Here are 6 online resources that can help you pay the bills and grow your business at the same time.

Josh Althuser




Anyone who has ever considered starting their own business, or is currently in the process of doing so, knows that every little bit helps when it comes to making ends meet. Part of the charm of start-up culture is the low-budget creative atmosphere that seems to continually fuel innovation. But, eventually you’re going to have to keep the lights on and water running, and you can’t do that with creativity alone.

Whether you are a business that is just starting out, or already well on your way, there are plenty of online platforms that offer start-ups advice and funding opportunities. Here are 6 online resources that can help you pay the bills and grow your business at the same time.

1. Kickstarter

kickstarter-logoAt one point it seemed that anyone with a clever idea could make a video showing why the world should invest in the next big thing. While a lot of crazy projects have gotten funded over the years, utilising a crowdfunding platforms like Kickstarter continues to be a viable way to get your project off the ground. Of course, if you want to reach your funding goals, it’s best that you have already done your market research, have a solid plan, and treat crowdfunding like a global VC.

Visit Kickstarter here.

Related: 4 Tips To Secure Funding For Your Start-up

2. Toptal

toptal-logoThose who are new to the start-up world might not know exactly where to start when it comes to looking for funding. While the freelance economy has grown immensely in the last 5 years, it’s important to know where to look.

Platforms like Toptal offer a wide range of freelance professionals that specialise start-up funding. Start-ups seeking a consultant on Toptal can also rest easy knowing that they carefully screen each candidate, ensuring they have the necessary professional background and experience to guarantee a successful project. 

Visit Toptal here.

3. Appbackr

appbackrIf you couldn’t already tell by the name, appbacker is definitely worth checking out if you are a start-up working in app technology for both Android and Iphone. The platform helps people discover different apps through the crowdsourcing model. Investors can scroll through apps from around the world, and if they like what they see, they can choose to invest. Funding incentive is based on an investor’s ability to purchase an app at the wholesale price, eventually making a profit once the app starts flying off the shelves in the official app store.

Visit Appbackr here.

Related: 7 Strategies For Development As An Entrepreneur

4. Gust

Gust logoInvestors are more likely to invest locally, which is why Gust is an attractive option for start-ups around the world, as they represent over eighty countries worldwide. Founded by a team of investors and lawyers, Gust knows their way around the start-up world.

With portals for both start-ups and investors, the platform seamlessly connects those seeking funds and those looking to invest. Start-ups can create a profile on Gust, and also have access to tools and tips to help them regulate finances and legal matters.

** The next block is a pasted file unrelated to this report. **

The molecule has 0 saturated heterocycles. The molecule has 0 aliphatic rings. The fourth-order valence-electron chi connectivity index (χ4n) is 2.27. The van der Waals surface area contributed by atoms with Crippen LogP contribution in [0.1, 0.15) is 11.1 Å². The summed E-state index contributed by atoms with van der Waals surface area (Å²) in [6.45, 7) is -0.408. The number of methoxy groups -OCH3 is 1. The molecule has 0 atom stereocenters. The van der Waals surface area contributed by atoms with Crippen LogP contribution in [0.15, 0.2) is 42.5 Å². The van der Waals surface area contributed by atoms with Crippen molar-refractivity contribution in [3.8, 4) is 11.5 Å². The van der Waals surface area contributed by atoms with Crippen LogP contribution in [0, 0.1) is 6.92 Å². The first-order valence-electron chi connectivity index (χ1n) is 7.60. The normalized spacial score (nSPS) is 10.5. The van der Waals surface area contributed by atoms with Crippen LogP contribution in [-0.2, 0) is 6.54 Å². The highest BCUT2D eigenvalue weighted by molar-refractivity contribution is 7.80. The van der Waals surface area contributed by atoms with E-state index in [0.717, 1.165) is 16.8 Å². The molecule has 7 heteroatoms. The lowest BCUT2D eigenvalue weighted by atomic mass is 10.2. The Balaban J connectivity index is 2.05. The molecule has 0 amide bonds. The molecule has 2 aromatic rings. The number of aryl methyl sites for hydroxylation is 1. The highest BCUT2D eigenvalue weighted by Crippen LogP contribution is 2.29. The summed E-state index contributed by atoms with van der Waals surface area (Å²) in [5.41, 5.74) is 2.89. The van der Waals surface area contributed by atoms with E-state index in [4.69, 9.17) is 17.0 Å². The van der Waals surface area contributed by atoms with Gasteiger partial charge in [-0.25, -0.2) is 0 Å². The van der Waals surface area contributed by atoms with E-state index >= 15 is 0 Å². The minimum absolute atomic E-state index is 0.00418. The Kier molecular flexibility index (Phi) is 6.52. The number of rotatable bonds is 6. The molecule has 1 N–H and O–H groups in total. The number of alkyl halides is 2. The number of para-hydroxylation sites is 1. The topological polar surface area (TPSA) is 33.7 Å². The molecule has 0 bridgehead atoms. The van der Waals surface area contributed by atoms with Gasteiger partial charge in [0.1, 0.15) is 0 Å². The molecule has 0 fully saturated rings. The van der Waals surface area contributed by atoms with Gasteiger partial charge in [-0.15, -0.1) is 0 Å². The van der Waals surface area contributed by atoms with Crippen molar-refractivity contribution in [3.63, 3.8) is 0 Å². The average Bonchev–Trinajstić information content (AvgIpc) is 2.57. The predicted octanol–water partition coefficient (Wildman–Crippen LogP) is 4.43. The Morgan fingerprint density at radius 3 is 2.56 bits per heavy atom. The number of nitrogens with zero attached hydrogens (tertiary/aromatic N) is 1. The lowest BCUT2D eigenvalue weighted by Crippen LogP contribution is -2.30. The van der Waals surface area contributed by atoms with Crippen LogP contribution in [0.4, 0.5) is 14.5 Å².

Visit Gust here.

5. AngelList

angellist-logoNot just for investment, although that is a major part of the platform, AngelList is also a great place to find start-up jobs as well as recruitment. Those start-ups that are looking to expand can greatly benefit from this feature, while also getting their name out there to potential investors.

Their syndicate platform, led by technology experts make room for those who are looking to invest the chance to apply to a lead or directly invest in a fund.

Visit AngelList here.

Related: 6 Steps To Building A Million-Dollar Ecommerce Site In 60 Days

6. Seedrs

seedrs-logoFrom top corporations to big name accelerators, Seedrs aims to simplify the funding process for investors. Providing a vast network of investors from 48 different countries, who tap into an additionally impressive network of start-ups, there is plenty of room for collaboration on this platform. Seeders also encourages investors and start-ups to continue their relationship after the transaction is made. Their online and offline networks aim keep both start-ups and investors in the loop.

Depending at what stage of development your company has currently reached, exploring various funding options available to you is a worthwhile endeavour. Rather than blindly pitching investors, investigating each potential platform, whether it’s crowdfunding or a hiring a freelance funding expert, will save you time and resources so you can focus on the right type of investment based on your needs.

Visit Seedrs here.

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Start-up Advice

Picking Your Lane: Maximising Your Chances Of Success And Happiness

How do you choose? What do you prioritise? What’s right for me is almost certainly not right for you.